We now begin our transition from Elements of Design (Lessons 1-28to Principles of Design. Principles of Design includes balance, contrast, movement, rhythm, emphasis, pattern/repetition, as well as unity/variety.

Let's use the example of an upcoming celebration that requires a spectacular dessert, and you want to show off your baking skills. The cake you have selected is an Italian Lemon Olive Oil Cake with Berries and Mascarpone. Think of the Elements as the ingredients you will need (i.e. flour, olive oil, eggs, mascarpone, lemon curd) to make this decadent delight. This is no ordinary mix and dump cake, but one that requires you to prepare a number of items before actual assembly (i.e. making blueberry sauce, the lemon curd and mascarpone filling).

Think of the Principles as the instructions you will follow so that the resulting cake has everything your guests will find tasty and very memorable (i.e. eye appeal, moist texture, and interesting flavor combinations). These same principle holds true for your quilt work. You, as the designer, should be striving to create a piece that holds the viewers interest by incorporating all, if not most, of the elements.

Let's begin with Balance, which is a visual arrangement of elements (color, texture, space, etc.) to create a sense of stability and calm. As in the example above, balance can be horizontal, vertical, symmetrical, asymmetrical, and radial. Examples of balance in the quilts below include:


This formal arrangement creates a sense of calm and stability. There is a structured order and no one element is dominating.

Baltimore Squared by Sue Garman (Show 304, Show 503). [Image by TheQuiltShow.com]. Atmospheric Perspective by Joen Wolfrom (Show 103, Show 2101). [Image courtesy of Joen Wolfrom].


The Asymmetrical arrangement is considered informal and requires that elements have equal visual weight. While it may appear easy, it requires the artist pay close attention so that some elements don't look as though they could fall off the quilt. In Maria's Tree the little girl is balanced by the sturdy and solid looking bench, as well as the fragments of letters on the turquoise wall.

The two roses near the bottom of Five Roses are much larger and visually help to weigh down the bouquet.

Maria's Tree by Linda Anderson. (Image Road2CA).

Five Roses by Marilyn Farquhar. (Image AQS)



Vertical designs create a sense of strength, power, dignity, grandeur, and authority.

Unfurling by Frieda Anderson (Show 705) [Image APQ]. Northern Obsession by Christine Perrigo. (Image QuiltCon)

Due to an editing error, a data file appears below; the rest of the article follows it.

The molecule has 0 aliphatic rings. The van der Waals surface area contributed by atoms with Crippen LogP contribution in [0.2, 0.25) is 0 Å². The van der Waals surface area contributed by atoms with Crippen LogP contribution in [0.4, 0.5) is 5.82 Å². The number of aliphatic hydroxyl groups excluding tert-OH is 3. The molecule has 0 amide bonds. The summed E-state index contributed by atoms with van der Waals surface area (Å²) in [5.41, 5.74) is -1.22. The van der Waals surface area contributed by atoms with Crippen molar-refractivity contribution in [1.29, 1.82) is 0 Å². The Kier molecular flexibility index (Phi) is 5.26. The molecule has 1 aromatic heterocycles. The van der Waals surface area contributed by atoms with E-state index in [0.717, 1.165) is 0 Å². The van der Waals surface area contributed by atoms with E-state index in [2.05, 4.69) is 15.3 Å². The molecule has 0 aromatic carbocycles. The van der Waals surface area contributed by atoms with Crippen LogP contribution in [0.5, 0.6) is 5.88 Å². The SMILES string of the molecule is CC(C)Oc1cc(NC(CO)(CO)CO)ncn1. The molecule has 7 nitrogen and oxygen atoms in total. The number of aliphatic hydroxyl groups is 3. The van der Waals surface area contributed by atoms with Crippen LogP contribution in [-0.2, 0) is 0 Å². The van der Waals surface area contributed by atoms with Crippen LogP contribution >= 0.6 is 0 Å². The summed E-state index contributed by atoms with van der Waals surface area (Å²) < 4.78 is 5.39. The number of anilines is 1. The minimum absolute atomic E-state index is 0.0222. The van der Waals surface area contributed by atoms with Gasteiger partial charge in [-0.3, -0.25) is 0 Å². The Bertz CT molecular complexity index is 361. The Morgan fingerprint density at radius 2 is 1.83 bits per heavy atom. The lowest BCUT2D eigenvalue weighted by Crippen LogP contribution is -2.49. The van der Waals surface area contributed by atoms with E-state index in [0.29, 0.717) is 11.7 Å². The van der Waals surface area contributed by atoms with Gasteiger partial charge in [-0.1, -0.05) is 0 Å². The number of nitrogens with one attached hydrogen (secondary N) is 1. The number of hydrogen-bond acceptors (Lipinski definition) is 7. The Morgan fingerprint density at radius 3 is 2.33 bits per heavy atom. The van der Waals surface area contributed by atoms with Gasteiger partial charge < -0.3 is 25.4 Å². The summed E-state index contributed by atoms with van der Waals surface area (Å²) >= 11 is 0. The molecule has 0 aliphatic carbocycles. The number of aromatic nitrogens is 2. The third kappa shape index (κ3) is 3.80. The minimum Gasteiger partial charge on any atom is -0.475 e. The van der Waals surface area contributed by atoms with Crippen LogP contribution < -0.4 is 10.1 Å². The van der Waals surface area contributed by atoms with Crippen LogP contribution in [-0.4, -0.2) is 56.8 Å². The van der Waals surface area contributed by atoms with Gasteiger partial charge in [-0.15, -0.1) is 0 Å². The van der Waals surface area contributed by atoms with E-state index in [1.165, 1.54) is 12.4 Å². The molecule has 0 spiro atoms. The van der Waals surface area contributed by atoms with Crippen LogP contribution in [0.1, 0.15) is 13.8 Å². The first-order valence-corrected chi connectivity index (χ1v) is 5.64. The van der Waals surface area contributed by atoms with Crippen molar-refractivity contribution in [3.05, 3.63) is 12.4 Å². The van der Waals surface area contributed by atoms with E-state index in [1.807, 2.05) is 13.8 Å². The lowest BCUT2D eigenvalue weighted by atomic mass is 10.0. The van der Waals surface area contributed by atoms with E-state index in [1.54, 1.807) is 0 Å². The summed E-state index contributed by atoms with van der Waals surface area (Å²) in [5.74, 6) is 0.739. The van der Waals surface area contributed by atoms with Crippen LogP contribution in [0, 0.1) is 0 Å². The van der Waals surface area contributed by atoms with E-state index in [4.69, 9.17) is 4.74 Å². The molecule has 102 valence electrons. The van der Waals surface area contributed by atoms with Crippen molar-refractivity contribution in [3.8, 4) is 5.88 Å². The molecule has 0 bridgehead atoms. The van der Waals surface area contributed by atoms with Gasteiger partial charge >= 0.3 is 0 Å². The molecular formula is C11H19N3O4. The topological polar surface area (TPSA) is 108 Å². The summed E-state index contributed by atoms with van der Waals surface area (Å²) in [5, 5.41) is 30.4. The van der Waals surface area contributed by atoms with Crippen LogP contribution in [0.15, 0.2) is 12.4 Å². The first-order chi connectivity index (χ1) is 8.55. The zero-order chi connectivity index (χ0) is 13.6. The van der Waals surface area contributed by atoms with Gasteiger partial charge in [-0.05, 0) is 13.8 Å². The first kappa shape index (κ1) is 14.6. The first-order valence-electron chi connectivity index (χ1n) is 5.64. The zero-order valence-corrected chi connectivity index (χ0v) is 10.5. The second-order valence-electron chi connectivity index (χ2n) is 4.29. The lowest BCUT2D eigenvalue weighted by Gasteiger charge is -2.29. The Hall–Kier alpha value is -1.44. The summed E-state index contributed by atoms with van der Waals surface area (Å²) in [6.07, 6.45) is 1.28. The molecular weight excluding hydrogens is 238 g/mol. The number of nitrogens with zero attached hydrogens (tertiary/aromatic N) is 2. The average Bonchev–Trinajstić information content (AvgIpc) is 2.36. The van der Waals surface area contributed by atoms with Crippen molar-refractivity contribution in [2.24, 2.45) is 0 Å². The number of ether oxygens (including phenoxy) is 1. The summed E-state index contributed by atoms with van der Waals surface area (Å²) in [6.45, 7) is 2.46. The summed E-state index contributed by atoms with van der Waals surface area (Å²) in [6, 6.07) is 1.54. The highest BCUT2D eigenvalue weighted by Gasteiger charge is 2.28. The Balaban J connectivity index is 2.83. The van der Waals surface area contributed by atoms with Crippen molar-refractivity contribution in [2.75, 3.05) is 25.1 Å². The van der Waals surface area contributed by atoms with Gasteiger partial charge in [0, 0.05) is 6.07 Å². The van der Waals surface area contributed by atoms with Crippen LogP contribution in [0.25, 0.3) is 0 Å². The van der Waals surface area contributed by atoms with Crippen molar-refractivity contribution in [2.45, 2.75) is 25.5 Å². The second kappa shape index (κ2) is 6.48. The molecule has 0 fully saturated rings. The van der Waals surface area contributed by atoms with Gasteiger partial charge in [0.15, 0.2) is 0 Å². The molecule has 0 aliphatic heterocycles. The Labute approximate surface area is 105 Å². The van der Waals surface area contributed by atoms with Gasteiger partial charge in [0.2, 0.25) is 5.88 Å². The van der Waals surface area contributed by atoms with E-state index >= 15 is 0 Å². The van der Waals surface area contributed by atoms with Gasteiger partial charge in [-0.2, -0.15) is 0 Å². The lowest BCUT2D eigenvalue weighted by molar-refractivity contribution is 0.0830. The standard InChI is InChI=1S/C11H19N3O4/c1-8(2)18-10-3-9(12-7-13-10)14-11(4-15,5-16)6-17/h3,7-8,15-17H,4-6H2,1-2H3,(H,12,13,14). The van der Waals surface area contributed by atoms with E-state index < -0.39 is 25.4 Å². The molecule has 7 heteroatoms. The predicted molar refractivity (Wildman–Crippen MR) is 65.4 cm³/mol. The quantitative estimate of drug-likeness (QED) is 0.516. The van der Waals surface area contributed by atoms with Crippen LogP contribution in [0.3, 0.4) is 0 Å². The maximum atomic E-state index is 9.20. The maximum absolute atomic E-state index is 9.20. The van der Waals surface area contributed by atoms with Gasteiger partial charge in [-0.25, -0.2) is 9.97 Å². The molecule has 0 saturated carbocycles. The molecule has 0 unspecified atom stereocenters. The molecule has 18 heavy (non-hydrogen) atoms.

La Vie En Rose by Mie Yamada and Seven Amigas. (Image by AQS)


Horizontal designs expresse a sense of calm, relaxation, balance, stability, and constancy.

Flight by Joanne Baeth. (Image by AQS)

Morning Rain by Sarah Entsminger. (Image by AQS)

Horizontal & Vertical Combined

The comibination of horizontal and vertical designs also express a sense of calm and stablity.


Handloomed by Tara Glastonbury. (Image by QuiltCon). Pole Dance by Claire Victor. (Image by AQS)


Radial designs lead your eyes around the quilt, from the center out or from the outside in.

Round the Garden by Helen Anderson. Pattern designed by Wendy Williams. (Image by TheQuiltShow.com)

Circular Copper Enamel Ammonite by Kim Lacy (Show 2606). [Image by AQS]

Award winning quilt artist Susan K. Cleveland (Show 109, Show 1001, Show 2308, and Show 2510) shares her approach to balance when it comes to capturing a viewer's interest in a quilt.


by Susan K. Cleveland | www.PiecesBeWithYou.com

(All images courtesy of Susan K. Cleveland unless otherwise noted)

I might approach design a bit differently than others since my degree is not in art or design. I started with very little confidence and talent, but a great deal of passion. In grade school and high school, my grades in art classes were based on my enthusiasm and effort and I was fortunate that my little art ego wasn't squashed! My design knowledge has developed as my confidence in quilting has grown.

I like certain elements of my quilts to be noticed from a distance and other elements to be discovered from up close. As I design, I start with major elements (stars or flowers) and place them so that they are distributed somewhat evenly. I don't want one part of the quilt to be visually heavier than another. If a quilt has rows of blocks, I distribute color so the zinger(s) are sprinkled throughout the quilt … but not too evenly spaced. Elements do not need to be perfectly spaced or symmetrical to have balance. It’s all about appealing to the eye. Placing attention-getting pieces diagonally from one another adds movement to a design and causes the eye to travel. After major elements are in place, I scatter details that will only be noticed from up close.

I think it's wise to design with your talent and preferences in mind. Background quilting is my nemesis so I design with little background space. I’m particularly fond of borders, so I plan to have multiple. Mixing appliqué and piecing makes for an interesting design balance of curves and linear elements. Maybe that's why pieced blocks surrounded by curvy appliqué appeals to so many!


I like a balance of wacky and "buttoned up", so often if the center of my quilt is wackadoodle, I design a geometric border of stripes and/or triangles. The reverse is also true.


As my design sense grows, I'm finding I really love adding surprises after I think the base of my design is set. These surprises have helped balance areas where a little something is needed and have added a tremendous.

Add comment